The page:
My first session of the final day of NCTE was Clear Eyes, Full Heart, Can’t Lose: Helping Students Craft a Clear and Heartfelt Vision for Their Learning with Kate Roberts and Maggie Beattie Roberts. It was hard to say no to a presentation titled after Friday Night Lights (Coach Taylor!), but the real inspiration to attend came from listening to Maggie on the Heinemann podcast last week. It’s a great podcast, so take some time to listen.
Kate talked about how to teach for independence. It can’t be by teaching everything but the kitchen sink in every unit, and I know that I have been guilty of this. We try to teach every single skill for a unit, and the result is that our students don’t improve very much at anything because they never go deep enough or have enough opportunities to practice and repeat. She advised teachers to consider the key skills needed in a unit and focus on teaching one deeply. We can find the time and space to teach deeply if we take a hard look at our units and carve out the space we need. She then focused on how teachers can develop their toolbox of strategies to teach skills: they can “consult sidekicks” and rely on “the power of Pinterest”; they can “study up” by attending the workshop or reading the PD book; and they can do it themselves to see how they did it and how they could “translate it for kids.”
Maggie then shared some of her work with an 8th-grade teacher and her students to craft Independent Reading Journeys with 10 of their independent reading books over the year. Maggie shared her slides at their website, so you can take a look at the work these 8th-graders produced. I’m especially taken by the art and visual narratives they created. There were a lot of interesting components to these Independent Reading Journeys–thinking; thinking about their thinking; making connections; creating visuals to express their thinking; ultimately producing some kind of formal writing–and many ways for students to become more independent in their thinking and learning.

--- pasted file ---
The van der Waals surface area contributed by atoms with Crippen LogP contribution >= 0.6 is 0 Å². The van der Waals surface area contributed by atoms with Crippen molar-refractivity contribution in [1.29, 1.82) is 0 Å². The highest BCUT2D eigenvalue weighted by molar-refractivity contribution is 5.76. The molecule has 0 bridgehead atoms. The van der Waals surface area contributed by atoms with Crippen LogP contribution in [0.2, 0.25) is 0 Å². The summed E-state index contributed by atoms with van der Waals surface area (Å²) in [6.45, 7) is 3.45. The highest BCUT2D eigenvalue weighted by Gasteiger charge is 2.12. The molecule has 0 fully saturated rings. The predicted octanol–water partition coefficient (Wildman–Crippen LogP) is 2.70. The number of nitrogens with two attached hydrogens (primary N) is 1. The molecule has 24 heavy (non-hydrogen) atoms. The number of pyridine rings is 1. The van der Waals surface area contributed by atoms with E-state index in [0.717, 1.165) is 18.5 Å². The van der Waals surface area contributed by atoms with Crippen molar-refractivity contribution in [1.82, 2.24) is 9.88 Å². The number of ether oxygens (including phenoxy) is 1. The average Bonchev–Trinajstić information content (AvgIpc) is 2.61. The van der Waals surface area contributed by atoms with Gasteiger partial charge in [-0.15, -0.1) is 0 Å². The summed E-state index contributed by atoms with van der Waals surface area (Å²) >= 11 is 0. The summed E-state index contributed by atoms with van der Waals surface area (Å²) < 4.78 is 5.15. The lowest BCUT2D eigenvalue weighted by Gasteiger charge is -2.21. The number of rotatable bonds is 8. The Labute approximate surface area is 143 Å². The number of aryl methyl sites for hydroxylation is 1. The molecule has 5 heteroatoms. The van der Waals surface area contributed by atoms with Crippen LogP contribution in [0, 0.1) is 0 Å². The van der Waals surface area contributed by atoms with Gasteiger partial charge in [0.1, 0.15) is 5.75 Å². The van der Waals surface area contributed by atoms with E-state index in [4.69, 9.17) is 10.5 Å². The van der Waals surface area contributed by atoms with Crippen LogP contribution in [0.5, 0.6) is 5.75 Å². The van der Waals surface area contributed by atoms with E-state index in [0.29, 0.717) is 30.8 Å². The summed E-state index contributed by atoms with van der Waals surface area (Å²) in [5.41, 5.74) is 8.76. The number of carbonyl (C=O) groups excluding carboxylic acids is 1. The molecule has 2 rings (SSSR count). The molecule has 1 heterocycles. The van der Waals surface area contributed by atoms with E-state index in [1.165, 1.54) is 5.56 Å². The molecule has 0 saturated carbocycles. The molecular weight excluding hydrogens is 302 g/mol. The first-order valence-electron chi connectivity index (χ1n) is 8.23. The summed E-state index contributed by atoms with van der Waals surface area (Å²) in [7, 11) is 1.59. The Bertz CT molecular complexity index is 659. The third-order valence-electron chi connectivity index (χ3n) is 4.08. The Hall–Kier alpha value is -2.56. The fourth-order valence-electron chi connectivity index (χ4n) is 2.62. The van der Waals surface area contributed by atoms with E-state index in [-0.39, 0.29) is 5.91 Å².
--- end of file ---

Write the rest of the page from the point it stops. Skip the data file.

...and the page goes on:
I took a lot of notes in this session because their approach to workshop is really different than mine and I was fascinated by all the lists and protocols and ways to chunk stuff that I tend to see holistically. While I don’t think I would ever feel fully comfortable focusing so much on skills and strategies, I do think that some of my students would benefit from some of the extra scaffoldings and supports they include.
Next, I heard Sara Kajder talk about podcasting. Her energy is so infectious: I always leave her sessions wanting to go straight home and implement whatever she is talking about in my classroom–like tomorrow. So there was this moment in the session where I seriously considered whether I could spend the last two weeks of the semester podcasting with my students in every single class. But then I came to my senses. Still, Kajder did make podcasting seem totally doable. She shared a few programs and apps (Audacity, Casts, Podomatic, Anchor, and Just Record) and then went over a general process that teachers can use to start their students with podcasting.
At the end of the session, the teachers who contribute to the Voices in the Middle podcast gathered to share their takeaways from NCTE and record the podcast live. The title of my post comes convention first-timer Amy Fleming. Also, I didn’t know there WAS a Voices in the Middle podcast until this session. I binge listened on my long drive home from NCTE, and I highly recommend the conversations with Nancie Atwell, Pernille Ripp, and Kylene Beers.
The final session I attended featured Vicki Vinton, whose message is always so powerful. She spoke on a subject that’s very dear to my heart: the alignment of our beliefs and practices. She pressed the audience to consider our beliefs about learning and children and to begin to interrogate the ways that our practices reflect those beliefs. She shared examples from the Reggio Emilia school she visited in Italy (the subject of a wonderful essay she wrote for a PD book called The Teacher You Want to Be) and argued that when children are “irresistibly engaged” in learning, they don’t need grit or stamina. In fact, they don’t need us very much at all when they are engaged in their learning. All of our scaffolding and gradual release of responsibility may only get in their way. I especially loved the quotation she included from an essay by David Pearson: “When asked how much explicit instruction a teacher should provide, he answered ‘As little as possible.'”
That’s a message that’s also very dear to my heart. Our students are their own (and our!) best teachers. They know what they need. They can discover what and how to learn. If we will only get out of the way and let them.